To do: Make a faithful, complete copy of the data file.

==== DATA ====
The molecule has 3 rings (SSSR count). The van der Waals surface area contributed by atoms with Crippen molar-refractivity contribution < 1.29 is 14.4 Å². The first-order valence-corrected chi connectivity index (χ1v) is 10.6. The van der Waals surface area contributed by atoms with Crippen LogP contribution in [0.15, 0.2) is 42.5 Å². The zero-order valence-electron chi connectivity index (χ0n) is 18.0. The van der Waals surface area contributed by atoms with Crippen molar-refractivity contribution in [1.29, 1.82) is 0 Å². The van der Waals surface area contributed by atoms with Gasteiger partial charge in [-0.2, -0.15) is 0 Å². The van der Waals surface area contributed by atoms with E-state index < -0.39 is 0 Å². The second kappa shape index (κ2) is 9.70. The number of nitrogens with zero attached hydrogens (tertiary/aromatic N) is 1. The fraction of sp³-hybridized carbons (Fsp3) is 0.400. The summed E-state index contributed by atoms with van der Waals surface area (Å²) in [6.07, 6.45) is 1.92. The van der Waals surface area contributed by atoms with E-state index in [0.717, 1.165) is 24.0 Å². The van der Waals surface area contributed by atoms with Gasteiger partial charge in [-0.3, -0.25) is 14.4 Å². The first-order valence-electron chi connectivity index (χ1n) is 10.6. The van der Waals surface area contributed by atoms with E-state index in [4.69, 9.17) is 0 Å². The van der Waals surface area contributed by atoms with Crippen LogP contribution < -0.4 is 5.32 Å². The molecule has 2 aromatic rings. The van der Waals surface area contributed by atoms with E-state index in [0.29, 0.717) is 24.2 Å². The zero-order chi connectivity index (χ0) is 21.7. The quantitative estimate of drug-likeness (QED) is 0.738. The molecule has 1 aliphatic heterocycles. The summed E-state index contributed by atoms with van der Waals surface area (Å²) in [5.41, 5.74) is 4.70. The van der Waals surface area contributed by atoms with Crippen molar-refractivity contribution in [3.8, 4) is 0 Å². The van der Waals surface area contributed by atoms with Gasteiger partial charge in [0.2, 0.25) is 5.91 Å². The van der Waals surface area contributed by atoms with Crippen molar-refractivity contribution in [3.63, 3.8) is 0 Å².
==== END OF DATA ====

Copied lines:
The molecule has 3 rings (SSSR count). The van der Waals surface area contributed by atoms with Crippen molar-refractivity contribution < 1.29 is 14.4 Å². The first-order valence-corrected chi connectivity index (χ1v) is 10.6. The van der Waals surface area contributed by atoms with Crippen LogP contribution in [0.15, 0.2) is 42.5 Å². The zero-order valence-electron chi connectivity index (χ0n) is 18.0. The van der Waals surface area contributed by atoms with Crippen molar-refractivity contribution in [1.29, 1.82) is 0 Å². The van der Waals surface area contributed by atoms with Gasteiger partial charge in [-0.2, -0.15) is 0 Å². The van der Waals surface area contributed by atoms with E-state index < -0.39 is 0 Å². The second kappa shape index (κ2) is 9.70. The number of nitrogens with zero attached hydrogens (tertiary/aromatic N) is 1. The fraction of sp³-hybridized carbons (Fsp3) is 0.400. The summed E-state index contributed by atoms with van der Waals surface area (Å²) in [6.07, 6.45) is 1.92. The van der Waals surface area contributed by atoms with E-state index in [0.717, 1.165) is 24.0 Å². The van der Waals surface area contributed by atoms with Gasteiger partial charge in [-0.3, -0.25) is 14.4 Å². The first-order valence-electron chi connectivity index (χ1n) is 10.6. The van der Waals surface area contributed by atoms with E-state index in [4.69, 9.17) is 0 Å². The van der Waals surface area contributed by atoms with Crippen LogP contribution < -0.4 is 5.32 Å². The molecule has 2 aromatic rings. The van der Waals surface area contributed by atoms with E-state index in [0.29, 0.717) is 24.2 Å². The zero-order chi connectivity index (χ0) is 21.7. The quantitative estimate of drug-likeness (QED) is 0.738. The molecule has 1 aliphatic heterocycles. The summed E-state index contributed by atoms with van der Waals surface area (Å²) in [5.41, 5.74) is 4.70. The van der Waals surface area contributed by atoms with Crippen molar-refractivity contribution in [3.8, 4) is 0 Å². The van der Waals surface area contributed by atoms with Gasteiger partial charge in [0.2, 0.25) is 5.91 Å². The van der Waals surface area contributed by atoms with Crippen molar-refractivity contribution in [3.63, 3.8) is 0 Å².